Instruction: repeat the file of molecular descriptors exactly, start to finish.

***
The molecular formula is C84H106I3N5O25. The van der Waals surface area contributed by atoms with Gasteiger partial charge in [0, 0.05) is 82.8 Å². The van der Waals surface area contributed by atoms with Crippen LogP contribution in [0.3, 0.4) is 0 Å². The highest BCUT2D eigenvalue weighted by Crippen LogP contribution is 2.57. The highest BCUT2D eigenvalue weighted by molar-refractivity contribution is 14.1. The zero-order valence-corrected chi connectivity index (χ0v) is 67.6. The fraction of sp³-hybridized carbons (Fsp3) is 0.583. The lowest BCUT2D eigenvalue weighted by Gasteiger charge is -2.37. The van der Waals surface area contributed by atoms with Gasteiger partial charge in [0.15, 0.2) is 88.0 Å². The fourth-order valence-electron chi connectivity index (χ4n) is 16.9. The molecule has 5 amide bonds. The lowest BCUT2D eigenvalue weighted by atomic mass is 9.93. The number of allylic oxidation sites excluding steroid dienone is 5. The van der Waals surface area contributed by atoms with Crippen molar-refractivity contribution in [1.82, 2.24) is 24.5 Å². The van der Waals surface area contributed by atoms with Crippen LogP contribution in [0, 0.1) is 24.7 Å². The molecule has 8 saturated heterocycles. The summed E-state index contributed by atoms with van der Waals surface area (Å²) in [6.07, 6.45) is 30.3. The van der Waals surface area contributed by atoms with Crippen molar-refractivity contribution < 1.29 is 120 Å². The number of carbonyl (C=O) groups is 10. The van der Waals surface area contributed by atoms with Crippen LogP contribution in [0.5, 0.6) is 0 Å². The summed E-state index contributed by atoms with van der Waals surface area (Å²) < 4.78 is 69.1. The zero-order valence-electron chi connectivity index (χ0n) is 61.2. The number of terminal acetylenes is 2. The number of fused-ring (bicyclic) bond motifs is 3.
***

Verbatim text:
The molecular formula is C84H106I3N5O25. The van der Waals surface area contributed by atoms with Gasteiger partial charge in [0, 0.05) is 82.8 Å². The van der Waals surface area contributed by atoms with Crippen LogP contribution in [0.3, 0.4) is 0 Å². The highest BCUT2D eigenvalue weighted by Crippen LogP contribution is 2.57. The highest BCUT2D eigenvalue weighted by molar-refractivity contribution is 14.1. The zero-order valence-corrected chi connectivity index (χ0v) is 67.6. The fraction of sp³-hybridized carbons (Fsp3) is 0.583. The lowest BCUT2D eigenvalue weighted by Gasteiger charge is -2.37. The van der Waals surface area contributed by atoms with Gasteiger partial charge in [0.15, 0.2) is 88.0 Å². The fourth-order valence-electron chi connectivity index (χ4n) is 16.9. The molecule has 5 amide bonds. The lowest BCUT2D eigenvalue weighted by atomic mass is 9.93. The number of allylic oxidation sites excluding steroid dienone is 5. The van der Waals surface area contributed by atoms with Crippen molar-refractivity contribution in [1.82, 2.24) is 24.5 Å². The van der Waals surface area contributed by atoms with Crippen LogP contribution in [0, 0.1) is 24.7 Å². The molecule has 8 saturated heterocycles. The summed E-state index contributed by atoms with van der Waals surface area (Å²) in [6.07, 6.45) is 30.3. The van der Waals surface area contributed by atoms with Crippen molar-refractivity contribution < 1.29 is 120 Å². The number of carbonyl (C=O) groups is 10. The van der Waals surface area contributed by atoms with Crippen LogP contribution in [0.5, 0.6) is 0 Å². The summed E-state index contributed by atoms with van der Waals surface area (Å²) < 4.78 is 69.1. The zero-order valence-electron chi connectivity index (χ0n) is 61.2. The number of terminal acetylenes is 2. The number of fused-ring (bicyclic) bond motifs is 3.